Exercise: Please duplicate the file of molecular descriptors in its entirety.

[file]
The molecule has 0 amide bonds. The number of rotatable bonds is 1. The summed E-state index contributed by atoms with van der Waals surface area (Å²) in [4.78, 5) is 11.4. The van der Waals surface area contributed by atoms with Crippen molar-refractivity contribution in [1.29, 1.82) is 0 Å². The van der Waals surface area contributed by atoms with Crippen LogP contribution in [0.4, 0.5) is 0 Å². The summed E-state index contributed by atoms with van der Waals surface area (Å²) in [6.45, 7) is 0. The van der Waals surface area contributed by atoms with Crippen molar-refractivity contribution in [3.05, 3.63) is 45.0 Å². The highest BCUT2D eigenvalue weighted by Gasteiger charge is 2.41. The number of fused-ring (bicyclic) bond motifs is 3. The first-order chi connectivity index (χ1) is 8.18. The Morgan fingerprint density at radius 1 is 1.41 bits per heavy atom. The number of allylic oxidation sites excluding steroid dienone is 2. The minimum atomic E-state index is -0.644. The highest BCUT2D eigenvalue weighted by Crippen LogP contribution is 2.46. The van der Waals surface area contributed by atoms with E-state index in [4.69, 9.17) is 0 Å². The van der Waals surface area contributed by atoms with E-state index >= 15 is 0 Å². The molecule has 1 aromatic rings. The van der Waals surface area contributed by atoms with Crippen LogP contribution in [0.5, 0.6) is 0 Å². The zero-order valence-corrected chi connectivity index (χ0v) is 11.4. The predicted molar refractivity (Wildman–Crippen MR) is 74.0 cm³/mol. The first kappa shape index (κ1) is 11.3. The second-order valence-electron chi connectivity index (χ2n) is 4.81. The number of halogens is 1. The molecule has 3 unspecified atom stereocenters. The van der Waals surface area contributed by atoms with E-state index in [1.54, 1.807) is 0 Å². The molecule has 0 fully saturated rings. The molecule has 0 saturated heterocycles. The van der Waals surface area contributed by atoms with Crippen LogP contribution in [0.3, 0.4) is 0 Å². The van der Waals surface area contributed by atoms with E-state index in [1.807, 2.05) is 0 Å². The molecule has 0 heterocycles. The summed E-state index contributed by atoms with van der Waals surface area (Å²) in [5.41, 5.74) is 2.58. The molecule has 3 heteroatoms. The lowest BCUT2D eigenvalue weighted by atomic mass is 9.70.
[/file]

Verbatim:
The molecule has 0 amide bonds. The number of rotatable bonds is 1. The summed E-state index contributed by atoms with van der Waals surface area (Å²) in [4.78, 5) is 11.4. The van der Waals surface area contributed by atoms with Crippen molar-refractivity contribution in [1.29, 1.82) is 0 Å². The van der Waals surface area contributed by atoms with Crippen LogP contribution in [0.4, 0.5) is 0 Å². The summed E-state index contributed by atoms with van der Waals surface area (Å²) in [6.45, 7) is 0. The van der Waals surface area contributed by atoms with Crippen molar-refractivity contribution in [3.05, 3.63) is 45.0 Å². The highest BCUT2D eigenvalue weighted by Gasteiger charge is 2.41. The number of fused-ring (bicyclic) bond motifs is 3. The first-order chi connectivity index (χ1) is 8.18. The Morgan fingerprint density at radius 1 is 1.41 bits per heavy atom. The number of allylic oxidation sites excluding steroid dienone is 2. The minimum atomic E-state index is -0.644. The highest BCUT2D eigenvalue weighted by Crippen LogP contribution is 2.46. The van der Waals surface area contributed by atoms with E-state index in [4.69, 9.17) is 0 Å². The van der Waals surface area contributed by atoms with E-state index >= 15 is 0 Å². The molecule has 1 aromatic rings. The van der Waals surface area contributed by atoms with Crippen LogP contribution in [0.5, 0.6) is 0 Å². The zero-order valence-corrected chi connectivity index (χ0v) is 11.4. The predicted molar refractivity (Wildman–Crippen MR) is 74.0 cm³/mol. The first kappa shape index (κ1) is 11.3. The second-order valence-electron chi connectivity index (χ2n) is 4.81. The number of halogens is 1. The molecule has 3 unspecified atom stereocenters. The van der Waals surface area contributed by atoms with E-state index in [1.54, 1.807) is 0 Å². The molecule has 0 fully saturated rings. The molecule has 0 saturated heterocycles. The van der Waals surface area contributed by atoms with Crippen LogP contribution in [0.3, 0.4) is 0 Å². The van der Waals surface area contributed by atoms with E-state index in [1.807, 2.05) is 0 Å². The molecule has 0 heterocycles. The summed E-state index contributed by atoms with van der Waals surface area (Å²) in [5.41, 5.74) is 2.58. The molecule has 3 heteroatoms. The lowest BCUT2D eigenvalue weighted by atomic mass is 9.70.